• Meta, Google, Microsoft, Yahoo, and so many other ad networks have huge businesses based on them selling advertisers access to your information so you can be better targeted.

All of the above examples are unacceptable, because they're all trading in something that doesn't belong to them: information linkable back to you. Only polluters aggregate other people's linkable information and try to turn it into money. Only polluters claim that you gave them consent to resell and repackage and build businesses around your linkable information.

Meanwhile, the privacy debate swirling around various governments seems to be focused on how consumers can request to see what linkable information companies are exploiting, and whether they can request to be forgotten. There is talk about "do not sell" flags in browsers that websites and ad networks can voluntarily consume, but without any teeth behind them. We think these initiatives are missing the basic point: no company should consider consumer-linkable information theirs to resell, to trade, or to monetize outside of providing better and relevant first-party experiences directly back to the consumer.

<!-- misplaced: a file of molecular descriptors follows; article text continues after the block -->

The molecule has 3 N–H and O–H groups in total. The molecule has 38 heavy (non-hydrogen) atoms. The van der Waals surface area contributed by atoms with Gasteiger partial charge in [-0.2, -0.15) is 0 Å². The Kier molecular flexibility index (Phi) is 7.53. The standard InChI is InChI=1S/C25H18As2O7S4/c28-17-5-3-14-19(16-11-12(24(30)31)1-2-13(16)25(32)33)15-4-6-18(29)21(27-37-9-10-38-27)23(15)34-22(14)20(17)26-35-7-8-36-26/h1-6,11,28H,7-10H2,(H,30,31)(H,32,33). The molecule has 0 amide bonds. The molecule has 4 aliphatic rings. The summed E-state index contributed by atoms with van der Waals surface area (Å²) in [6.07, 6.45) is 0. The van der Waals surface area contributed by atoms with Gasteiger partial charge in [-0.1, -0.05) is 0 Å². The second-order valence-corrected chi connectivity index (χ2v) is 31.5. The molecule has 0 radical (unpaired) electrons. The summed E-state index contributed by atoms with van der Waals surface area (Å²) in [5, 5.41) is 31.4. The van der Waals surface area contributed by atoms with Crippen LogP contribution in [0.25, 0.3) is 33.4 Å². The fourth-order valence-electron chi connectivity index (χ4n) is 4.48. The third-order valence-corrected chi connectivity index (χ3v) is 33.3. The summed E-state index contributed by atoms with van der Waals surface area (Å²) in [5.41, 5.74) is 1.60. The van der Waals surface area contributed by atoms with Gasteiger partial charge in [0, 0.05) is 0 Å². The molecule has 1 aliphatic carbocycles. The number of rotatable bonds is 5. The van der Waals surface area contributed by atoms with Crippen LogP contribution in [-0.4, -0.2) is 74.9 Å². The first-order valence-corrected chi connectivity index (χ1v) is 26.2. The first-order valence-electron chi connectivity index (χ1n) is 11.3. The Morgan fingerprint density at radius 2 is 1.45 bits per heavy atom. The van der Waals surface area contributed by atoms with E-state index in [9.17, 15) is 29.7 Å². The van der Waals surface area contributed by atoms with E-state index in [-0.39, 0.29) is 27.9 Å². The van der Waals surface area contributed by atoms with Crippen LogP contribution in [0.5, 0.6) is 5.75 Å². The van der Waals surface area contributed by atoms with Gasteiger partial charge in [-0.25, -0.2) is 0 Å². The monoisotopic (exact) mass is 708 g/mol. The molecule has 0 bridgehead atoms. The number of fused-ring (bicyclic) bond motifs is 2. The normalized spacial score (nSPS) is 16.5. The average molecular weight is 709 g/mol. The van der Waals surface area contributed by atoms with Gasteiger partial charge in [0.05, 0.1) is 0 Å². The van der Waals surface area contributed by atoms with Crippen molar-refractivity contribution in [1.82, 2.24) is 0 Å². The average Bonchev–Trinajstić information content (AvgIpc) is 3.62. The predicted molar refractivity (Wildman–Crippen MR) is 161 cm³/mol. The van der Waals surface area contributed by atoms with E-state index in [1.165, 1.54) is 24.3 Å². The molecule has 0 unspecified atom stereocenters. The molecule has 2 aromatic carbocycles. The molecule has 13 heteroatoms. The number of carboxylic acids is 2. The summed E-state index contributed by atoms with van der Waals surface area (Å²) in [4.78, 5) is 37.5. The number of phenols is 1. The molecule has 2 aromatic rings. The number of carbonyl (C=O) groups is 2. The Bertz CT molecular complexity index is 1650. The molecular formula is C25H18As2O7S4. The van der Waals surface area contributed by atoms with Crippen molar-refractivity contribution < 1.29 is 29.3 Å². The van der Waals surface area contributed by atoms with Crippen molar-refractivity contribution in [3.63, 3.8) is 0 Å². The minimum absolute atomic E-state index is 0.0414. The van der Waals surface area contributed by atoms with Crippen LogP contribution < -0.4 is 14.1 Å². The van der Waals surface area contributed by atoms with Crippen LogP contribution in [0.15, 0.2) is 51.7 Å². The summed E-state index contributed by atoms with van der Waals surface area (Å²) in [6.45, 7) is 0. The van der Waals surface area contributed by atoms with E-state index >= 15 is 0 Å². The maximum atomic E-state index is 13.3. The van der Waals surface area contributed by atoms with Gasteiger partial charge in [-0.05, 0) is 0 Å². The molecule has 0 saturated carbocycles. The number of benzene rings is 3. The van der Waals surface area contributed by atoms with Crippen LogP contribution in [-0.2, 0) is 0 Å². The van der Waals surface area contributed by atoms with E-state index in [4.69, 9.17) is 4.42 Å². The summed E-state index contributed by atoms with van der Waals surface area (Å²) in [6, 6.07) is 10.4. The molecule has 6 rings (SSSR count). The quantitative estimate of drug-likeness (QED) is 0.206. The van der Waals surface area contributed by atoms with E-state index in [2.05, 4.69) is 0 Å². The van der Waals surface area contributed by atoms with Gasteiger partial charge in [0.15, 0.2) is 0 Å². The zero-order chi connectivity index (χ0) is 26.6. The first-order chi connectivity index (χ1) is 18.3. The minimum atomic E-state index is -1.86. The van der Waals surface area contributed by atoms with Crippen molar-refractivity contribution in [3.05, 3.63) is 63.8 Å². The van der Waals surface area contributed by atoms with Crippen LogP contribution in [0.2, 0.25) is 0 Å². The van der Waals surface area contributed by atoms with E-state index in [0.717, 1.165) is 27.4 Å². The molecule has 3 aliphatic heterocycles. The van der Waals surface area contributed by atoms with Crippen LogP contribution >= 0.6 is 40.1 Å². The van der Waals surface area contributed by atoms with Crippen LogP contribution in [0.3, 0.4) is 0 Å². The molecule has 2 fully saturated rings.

The BigTech companies who grow their businesses by exploiting consumer-linkable information have been successful in fending off regulation of how they purchase, aggregate, use, and monetize this information. This needs to change.

This is why we've added two new polluter indicators, focused on customer-linkable information, to our list. AP-10 says companies can collect and use consumer-linkable information to improve their direct services, but they can't use it to sell, monetize, or improve third-party services. AP-11 says you can't let others collect consumer-linkable information on your site or in your apps.